In fact, a national committee has already been set up by Supreme Court Chief Justice S.H. Kapadia to promote paralegal training and legal aid activities. The committee, together with Nalsa, organised a “training of the trainer” programme at the Chandigarh Judicial Academy in September this year. Under this programme, member secretaries of the state legal services authorities, along with lawyers and law teachers selected by the state and Union Territories legal services authorities, were trained as trainers for paralegal workers.

Each of these trainers is supposed to train around 50 persons identified by the District Legal Services Authority in each district. The three-month training is meant to produce a cadre of paralegal volunteers, who would span over 6,400 blocks in 623 districts in the country.

Andhra Pradesh, which pioneered the concept, has so far trained 6,831 people, including 179 senior citizens and 431 prisoners. Says L. Ravi Babu, member secretary, Andhra Pradesh State Legal Services Authority, “We found the scheme to be very effective in providing justice to the people. Illiterate rural folk, who were earlier wary of approaching us, are now making their voices heard through these volunteers. The volunteers, on the other hand, are also bringing to the notice of legal services authorities cases which need legal assistance. Thus they are acting as an important bridge between the government and the people.”

However, some experts feel despite its altruistic objective the programme may not yield results across the country. “It is a novel initiative no doubt, but I think it will be difficult to extrapolate the scheme across such a diverse landscape,” says Arijit Banerjee, barrister, Calcutta High Court.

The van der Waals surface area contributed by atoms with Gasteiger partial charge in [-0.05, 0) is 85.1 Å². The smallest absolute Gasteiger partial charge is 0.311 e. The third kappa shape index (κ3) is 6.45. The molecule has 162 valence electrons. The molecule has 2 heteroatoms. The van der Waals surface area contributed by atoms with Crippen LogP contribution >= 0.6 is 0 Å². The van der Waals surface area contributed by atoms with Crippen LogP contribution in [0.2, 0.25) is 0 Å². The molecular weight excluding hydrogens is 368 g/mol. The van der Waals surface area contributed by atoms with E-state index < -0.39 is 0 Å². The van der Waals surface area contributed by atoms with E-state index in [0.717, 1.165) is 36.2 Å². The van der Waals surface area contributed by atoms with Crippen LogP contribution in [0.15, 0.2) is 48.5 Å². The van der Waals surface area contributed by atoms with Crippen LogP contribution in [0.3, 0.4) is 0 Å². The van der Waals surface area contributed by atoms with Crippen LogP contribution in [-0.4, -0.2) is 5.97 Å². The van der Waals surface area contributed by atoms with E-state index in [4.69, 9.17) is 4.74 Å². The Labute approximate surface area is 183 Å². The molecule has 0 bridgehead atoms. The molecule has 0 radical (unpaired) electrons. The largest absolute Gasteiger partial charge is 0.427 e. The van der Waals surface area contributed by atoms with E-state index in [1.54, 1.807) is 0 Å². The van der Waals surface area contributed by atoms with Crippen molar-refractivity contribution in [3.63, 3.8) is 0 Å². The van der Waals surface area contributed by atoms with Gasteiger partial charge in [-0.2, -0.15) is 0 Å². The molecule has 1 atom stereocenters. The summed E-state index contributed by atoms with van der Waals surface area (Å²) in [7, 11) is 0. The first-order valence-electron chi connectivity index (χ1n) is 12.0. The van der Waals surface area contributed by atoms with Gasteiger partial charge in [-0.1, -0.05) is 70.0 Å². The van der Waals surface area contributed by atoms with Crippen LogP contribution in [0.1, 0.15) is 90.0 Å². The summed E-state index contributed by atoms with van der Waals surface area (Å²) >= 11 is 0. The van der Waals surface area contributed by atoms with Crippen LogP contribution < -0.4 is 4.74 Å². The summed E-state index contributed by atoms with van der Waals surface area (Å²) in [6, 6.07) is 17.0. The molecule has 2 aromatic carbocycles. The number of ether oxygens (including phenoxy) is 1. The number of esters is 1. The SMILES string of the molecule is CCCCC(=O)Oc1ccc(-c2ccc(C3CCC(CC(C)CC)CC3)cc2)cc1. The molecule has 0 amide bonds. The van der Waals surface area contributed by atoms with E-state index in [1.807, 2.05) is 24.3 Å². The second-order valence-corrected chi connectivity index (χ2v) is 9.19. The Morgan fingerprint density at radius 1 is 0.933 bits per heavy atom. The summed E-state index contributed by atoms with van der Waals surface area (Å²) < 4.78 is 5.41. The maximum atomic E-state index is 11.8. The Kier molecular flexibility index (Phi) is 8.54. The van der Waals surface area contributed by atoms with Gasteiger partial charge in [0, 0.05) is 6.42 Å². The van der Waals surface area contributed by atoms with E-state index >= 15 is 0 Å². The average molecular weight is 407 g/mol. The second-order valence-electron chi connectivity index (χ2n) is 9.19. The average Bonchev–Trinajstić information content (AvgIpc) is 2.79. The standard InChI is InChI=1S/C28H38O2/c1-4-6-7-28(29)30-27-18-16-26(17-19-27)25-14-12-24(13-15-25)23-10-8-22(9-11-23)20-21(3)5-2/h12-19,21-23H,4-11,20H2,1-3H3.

There are others who point out that success of the scheme hinges on the initiative and dedication of paralegal volunteers who would have to work virtually gratis. According to Nalsa, these volunteers would only have their actual expenses, such as bus and train fares or telephone bills, reimbursed. “How proactive they will be in helping people is a question that’s bothering us. I think we would have to pick volunteers from amongst the most vulnerable sections of the society, who would be eager to work free in their own interest,” says Madhusudan Saha Ray, senior advocate, Calcutta High Court and one of the two trainers from West Bengal who received training in Chandigarh.

But then why was the scheme so successful in Andhra Pradesh? “It was due to the initiative shown by the state government which marshalled all its forces to make the programme a success,” says Ray. Agrees Veer Singh, vice-chancellor, Nalsar University of Law, Hyderabad, “The state’s rural development department, the Society for Elimination of Rural Poverty as well as experts and students from the university pitched in to make the programme a success. As a result, we were able to help around 3 lakh poor people in the state.”

Vijay S.T. Shankardass, a barrister who practices both in India and the UK, sounds a note of optimism. “If the exercise is carried out with due honesty, it can be useful for rural people who are otherwise quite clueless as to what their rights are,” he says. After all, paralegal volunteers have been successful in providing justice to people in the US, Australia and even in Bangladesh and Malwi, he adds.

One only hopes that the scheme will find similar success in India as well.